Unlawful Deduction of Wages

An unlawful deduction of wages occurs when an employee has either been unpaid or has been underpaid their wages by their employer for some reason. There must have been an actual deduction of wages, not just a threat or proposal to deduct money, for it to be classed as an unlawful deduction.

The Employment Rights Act 1996 (ERA 1996) protects any unauthorised deductions being taken from employee and worker’s wages.

Legal Deductions to wages

There are three circumstances where it is legal for an employer to deduct money from an employee’s wages. These are:

  1. The deduction is a legal requirement such as tax and national insurance.
  2. The employees’ contract of employment contains the provision to deduct monies owed to the company.
  3. The employee has given their written consent to have the deduction made.

Other exceptions for deduction of wages, which cannot be brought to the employment tribunal are:

  • Payments that are made to a third party, i.e. A pension scheme.
  • Deductions made due to the employee taking part in strike action.
  • Deductions due to any overpayment of wages or employees’ expenses.
  • Deductions due to court orders or a tribunal order for an employee.

What is classed as wages and what is not classed as wages?

The Employment Rights Act 1996 sets out the definition of wages;  wages are sums of money that are payable to employees in relation to their contract of employment. These payments include:

  • Holiday pay, Bonuses, Commission, or other payments relating to an employee’s employment.
  • Any overtime pay.
  • Statutory payments including, Statutory Sick Pay, Statutory Maternity Pay, Statutory Adoption Pay, Statutory Paternity Pay and Statutory Parental Leave Pay.
  • Payments for a period placed on Garden Leave.
  • Payments made during a period of suspension.
  • Commission payments after an employee’s employment has been terminated.
  • Monies payable for reinstatement or reengagement by the Employment Tribunal.
  • Benefits received as part of your contract of employment, as long as they have a monetary value.

 Non wages include:

  • An advance of any wages to the employee made under a loan agreement with the company.
  • Payments for any expenses owed to the employee.
  • Redundancy payments.
  • Non-contractual Pay in Lieu of Notice.
  • Employer Pension Contributions.

What happens if an employee is overpaid?

If an employer has overpaid an employee, the employer has the right to claim back the money. If this happens the employer must contact the employee and explain the overpayment. It is best to write to the employee and to explain in full the amount that they have been overpaid by.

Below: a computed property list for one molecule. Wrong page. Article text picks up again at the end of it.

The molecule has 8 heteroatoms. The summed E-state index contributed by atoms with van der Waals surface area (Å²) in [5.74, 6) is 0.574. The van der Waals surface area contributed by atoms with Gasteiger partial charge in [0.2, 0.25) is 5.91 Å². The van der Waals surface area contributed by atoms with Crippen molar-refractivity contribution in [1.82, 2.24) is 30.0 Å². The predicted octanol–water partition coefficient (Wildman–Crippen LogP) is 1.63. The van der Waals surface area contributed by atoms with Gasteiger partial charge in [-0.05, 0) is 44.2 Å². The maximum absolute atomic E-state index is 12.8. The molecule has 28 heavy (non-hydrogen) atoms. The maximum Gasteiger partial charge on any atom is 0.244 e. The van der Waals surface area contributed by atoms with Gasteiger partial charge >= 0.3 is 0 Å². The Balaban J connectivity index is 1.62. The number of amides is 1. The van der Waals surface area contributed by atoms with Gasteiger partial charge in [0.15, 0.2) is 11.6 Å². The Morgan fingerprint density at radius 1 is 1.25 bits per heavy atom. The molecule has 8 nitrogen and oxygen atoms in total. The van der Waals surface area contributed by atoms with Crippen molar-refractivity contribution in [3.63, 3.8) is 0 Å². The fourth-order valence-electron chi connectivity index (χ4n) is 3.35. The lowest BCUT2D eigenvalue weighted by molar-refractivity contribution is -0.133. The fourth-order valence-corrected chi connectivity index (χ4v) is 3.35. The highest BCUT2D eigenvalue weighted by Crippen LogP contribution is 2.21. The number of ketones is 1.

Usually if the overpayment is a small amount, it will normally be recovered in the employees next pay, or the employee could agree to pay the amount back via bank transfer if they wished to.

If an overpayment happened over a period of time or was a while ago then it is best for the employer and employee to agree how the money is to be paid back. Both parties can agree to paying a set amount back per month over so many months, depending on the employee’s personal circumstances.

What happens if an employee does not agree to a deduction?

If an employee does not agree with a deduction to their wages, they must discuss this with their Manager or the HR/Payroll department, to understand why the deduction was made.

If an employee has had an unlawful deduction of wages made by their employer, they can submit a claim with the Employment Tribunal.

Any claims must be made within three months from the date of payment that contained the deduction.

Employees can look to recover any unlawful deductions made over a period of two years, unless the claim is relating to statutory payments, such as statutory maternity pay or statutory sick pay.

In some cases, a breach of contract claims for non-payment of holiday pay, or non-payment of contractual sick pay, or non-payment of wages can all be classed as unlawful deduction of wages.

Frequently asked questions

Can my employer deduct money from my wages?

Employers can deduct money from your wages for the following reasons:

  • It is required by law, i.e. tax or national insurance deductions
  • Deductions are authorised in your terms and conditions of employment
  • You consented in writing to the deduction

What if I do not agree to the deduction?

You must talk to your employer asap to resolve the issue and to understand why the deduction has been made.

Who do I talk to if I think I have wrongly been deducted pay?

Talk to your manager or HR department if you feel you have had pay deducted wrongly, if you still feel this could be an unlawful deduction of wages, then you can contact ACAS.

Do I have to sign to agree to a deduction?

You must give written consent for any deductions to be made to your wages if these are not legally required deductions such as tax and national insurance, unless the deductions are from an overpayment of wages. Any overpayments of wages can be recovered by your employer, however they need to have told you about the overpayment and when they will recover this. There may be a clause in your terms and conditions of employment relating to overpayment of wages.

If you would like further guidance or support on this matter or require advice on other people management matters please contact Clover HR on 0121 516 0299 or email us at info@cloverhr.co.uk

 

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